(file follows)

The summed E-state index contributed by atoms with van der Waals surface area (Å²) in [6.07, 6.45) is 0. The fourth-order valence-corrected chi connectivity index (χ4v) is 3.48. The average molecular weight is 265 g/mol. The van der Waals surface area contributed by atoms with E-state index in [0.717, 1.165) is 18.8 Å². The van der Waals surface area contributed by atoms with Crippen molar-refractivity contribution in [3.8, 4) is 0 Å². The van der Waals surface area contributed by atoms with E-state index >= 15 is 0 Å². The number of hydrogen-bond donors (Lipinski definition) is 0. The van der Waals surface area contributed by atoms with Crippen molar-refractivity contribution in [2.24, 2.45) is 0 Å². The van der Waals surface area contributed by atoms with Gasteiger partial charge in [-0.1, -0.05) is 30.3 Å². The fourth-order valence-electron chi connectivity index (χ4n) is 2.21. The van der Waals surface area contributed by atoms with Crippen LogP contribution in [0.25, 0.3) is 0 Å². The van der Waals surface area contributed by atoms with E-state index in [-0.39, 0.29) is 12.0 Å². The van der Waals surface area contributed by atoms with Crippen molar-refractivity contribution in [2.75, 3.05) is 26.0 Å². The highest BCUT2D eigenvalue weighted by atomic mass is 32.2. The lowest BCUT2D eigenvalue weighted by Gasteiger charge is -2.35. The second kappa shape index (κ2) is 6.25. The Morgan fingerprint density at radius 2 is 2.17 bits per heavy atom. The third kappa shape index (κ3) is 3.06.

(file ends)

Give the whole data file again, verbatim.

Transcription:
The summed E-state index contributed by atoms with van der Waals surface area (Å²) in [6.07, 6.45) is 0. The fourth-order valence-corrected chi connectivity index (χ4v) is 3.48. The average molecular weight is 265 g/mol. The van der Waals surface area contributed by atoms with E-state index in [0.717, 1.165) is 18.8 Å². The van der Waals surface area contributed by atoms with Crippen molar-refractivity contribution in [3.8, 4) is 0 Å². The van der Waals surface area contributed by atoms with E-state index >= 15 is 0 Å². The number of hydrogen-bond donors (Lipinski definition) is 0. The van der Waals surface area contributed by atoms with Crippen molar-refractivity contribution in [2.24, 2.45) is 0 Å². The van der Waals surface area contributed by atoms with Gasteiger partial charge in [-0.1, -0.05) is 30.3 Å². The fourth-order valence-electron chi connectivity index (χ4n) is 2.21. The van der Waals surface area contributed by atoms with Crippen LogP contribution in [0.25, 0.3) is 0 Å². The van der Waals surface area contributed by atoms with E-state index in [-0.39, 0.29) is 12.0 Å². The van der Waals surface area contributed by atoms with Crippen molar-refractivity contribution in [2.75, 3.05) is 26.0 Å². The highest BCUT2D eigenvalue weighted by atomic mass is 32.2. The lowest BCUT2D eigenvalue weighted by Gasteiger charge is -2.35. The second kappa shape index (κ2) is 6.25. The Morgan fingerprint density at radius 2 is 2.17 bits per heavy atom. The third kappa shape index (κ3) is 3.06.